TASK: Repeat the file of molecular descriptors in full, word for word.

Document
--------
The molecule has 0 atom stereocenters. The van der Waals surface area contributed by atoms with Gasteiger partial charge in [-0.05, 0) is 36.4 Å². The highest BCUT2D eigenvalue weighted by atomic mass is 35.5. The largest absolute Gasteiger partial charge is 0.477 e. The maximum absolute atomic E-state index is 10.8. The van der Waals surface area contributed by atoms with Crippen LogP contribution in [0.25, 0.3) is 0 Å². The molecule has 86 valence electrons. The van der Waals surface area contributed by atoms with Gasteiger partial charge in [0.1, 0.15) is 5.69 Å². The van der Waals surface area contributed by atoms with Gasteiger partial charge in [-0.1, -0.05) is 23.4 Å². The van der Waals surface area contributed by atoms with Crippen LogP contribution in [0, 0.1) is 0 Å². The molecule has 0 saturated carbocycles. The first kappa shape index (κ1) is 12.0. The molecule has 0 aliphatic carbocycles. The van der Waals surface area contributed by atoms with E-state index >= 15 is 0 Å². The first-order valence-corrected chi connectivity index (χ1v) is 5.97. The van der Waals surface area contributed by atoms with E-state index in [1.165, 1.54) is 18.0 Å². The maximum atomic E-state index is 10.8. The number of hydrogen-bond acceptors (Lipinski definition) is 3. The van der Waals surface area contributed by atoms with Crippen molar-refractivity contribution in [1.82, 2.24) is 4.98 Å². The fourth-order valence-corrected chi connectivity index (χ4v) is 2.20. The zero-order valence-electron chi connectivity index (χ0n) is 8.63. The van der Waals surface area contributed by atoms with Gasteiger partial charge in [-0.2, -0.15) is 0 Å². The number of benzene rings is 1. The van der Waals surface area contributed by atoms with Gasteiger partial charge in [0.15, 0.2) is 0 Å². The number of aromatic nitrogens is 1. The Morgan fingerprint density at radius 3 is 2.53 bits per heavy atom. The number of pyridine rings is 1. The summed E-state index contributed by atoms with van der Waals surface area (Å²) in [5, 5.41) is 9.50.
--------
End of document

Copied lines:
The molecule has 0 atom stereocenters. The van der Waals surface area contributed by atoms with Gasteiger partial charge in [-0.05, 0) is 36.4 Å². The highest BCUT2D eigenvalue weighted by atomic mass is 35.5. The largest absolute Gasteiger partial charge is 0.477 e. The maximum absolute atomic E-state index is 10.8. The van der Waals surface area contributed by atoms with Crippen LogP contribution in [0.25, 0.3) is 0 Å². The molecule has 86 valence electrons. The van der Waals surface area contributed by atoms with Gasteiger partial charge in [0.1, 0.15) is 5.69 Å². The van der Waals surface area contributed by atoms with Gasteiger partial charge in [-0.1, -0.05) is 23.4 Å². The van der Waals surface area contributed by atoms with Crippen LogP contribution in [0, 0.1) is 0 Å². The molecule has 0 saturated carbocycles. The first kappa shape index (κ1) is 12.0. The molecule has 0 aliphatic carbocycles. The van der Waals surface area contributed by atoms with E-state index >= 15 is 0 Å². The first-order valence-corrected chi connectivity index (χ1v) is 5.97. The van der Waals surface area contributed by atoms with E-state index in [1.165, 1.54) is 18.0 Å². The maximum atomic E-state index is 10.8. The number of hydrogen-bond acceptors (Lipinski definition) is 3. The van der Waals surface area contributed by atoms with Crippen molar-refractivity contribution in [1.82, 2.24) is 4.98 Å². The fourth-order valence-corrected chi connectivity index (χ4v) is 2.20. The zero-order valence-electron chi connectivity index (χ0n) is 8.63. The van der Waals surface area contributed by atoms with Gasteiger partial charge in [-0.2, -0.15) is 0 Å². The number of benzene rings is 1. The van der Waals surface area contributed by atoms with Gasteiger partial charge in [0.15, 0.2) is 0 Å². The number of aromatic nitrogens is 1. The Morgan fingerprint density at radius 3 is 2.53 bits per heavy atom. The number of pyridine rings is 1. The summed E-state index contributed by atoms with van der Waals surface area (Å²) in [5, 5.41) is 9.50.